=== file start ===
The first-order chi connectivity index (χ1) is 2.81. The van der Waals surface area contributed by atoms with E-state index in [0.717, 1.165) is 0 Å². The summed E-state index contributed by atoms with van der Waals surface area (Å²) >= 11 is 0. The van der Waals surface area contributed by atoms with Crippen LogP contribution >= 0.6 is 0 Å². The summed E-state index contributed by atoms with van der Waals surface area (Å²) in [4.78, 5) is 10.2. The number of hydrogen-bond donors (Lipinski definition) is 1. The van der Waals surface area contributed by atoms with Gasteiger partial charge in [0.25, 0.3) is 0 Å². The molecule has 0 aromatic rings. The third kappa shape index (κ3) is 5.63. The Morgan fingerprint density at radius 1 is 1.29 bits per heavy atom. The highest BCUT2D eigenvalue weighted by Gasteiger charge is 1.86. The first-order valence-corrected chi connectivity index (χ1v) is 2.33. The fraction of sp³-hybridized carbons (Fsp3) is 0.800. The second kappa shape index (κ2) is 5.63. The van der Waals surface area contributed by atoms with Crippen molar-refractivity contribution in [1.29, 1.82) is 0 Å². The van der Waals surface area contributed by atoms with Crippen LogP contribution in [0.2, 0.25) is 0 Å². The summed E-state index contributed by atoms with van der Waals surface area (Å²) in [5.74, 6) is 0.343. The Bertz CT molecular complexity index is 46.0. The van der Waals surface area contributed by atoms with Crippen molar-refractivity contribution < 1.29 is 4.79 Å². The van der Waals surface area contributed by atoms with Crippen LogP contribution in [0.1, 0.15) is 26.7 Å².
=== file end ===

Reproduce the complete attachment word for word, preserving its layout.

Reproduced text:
The first-order chi connectivity index (χ1) is 2.81. The van der Waals surface area contributed by atoms with E-state index in [0.717, 1.165) is 0 Å². The summed E-state index contributed by atoms with van der Waals surface area (Å²) >= 11 is 0. The van der Waals surface area contributed by atoms with Crippen LogP contribution >= 0.6 is 0 Å². The summed E-state index contributed by atoms with van der Waals surface area (Å²) in [4.78, 5) is 10.2. The number of hydrogen-bond donors (Lipinski definition) is 1. The van der Waals surface area contributed by atoms with Gasteiger partial charge in [0.25, 0.3) is 0 Å². The molecule has 0 aromatic rings. The third kappa shape index (κ3) is 5.63. The Morgan fingerprint density at radius 1 is 1.29 bits per heavy atom. The highest BCUT2D eigenvalue weighted by Gasteiger charge is 1.86. The first-order valence-corrected chi connectivity index (χ1v) is 2.33. The fraction of sp³-hybridized carbons (Fsp3) is 0.800. The second kappa shape index (κ2) is 5.63. The van der Waals surface area contributed by atoms with Crippen molar-refractivity contribution in [1.29, 1.82) is 0 Å². The van der Waals surface area contributed by atoms with Crippen LogP contribution in [0.2, 0.25) is 0 Å². The summed E-state index contributed by atoms with van der Waals surface area (Å²) in [5.74, 6) is 0.343. The Bertz CT molecular complexity index is 46.0. The van der Waals surface area contributed by atoms with Crippen molar-refractivity contribution < 1.29 is 4.79 Å². The van der Waals surface area contributed by atoms with Crippen LogP contribution in [0.1, 0.15) is 26.7 Å².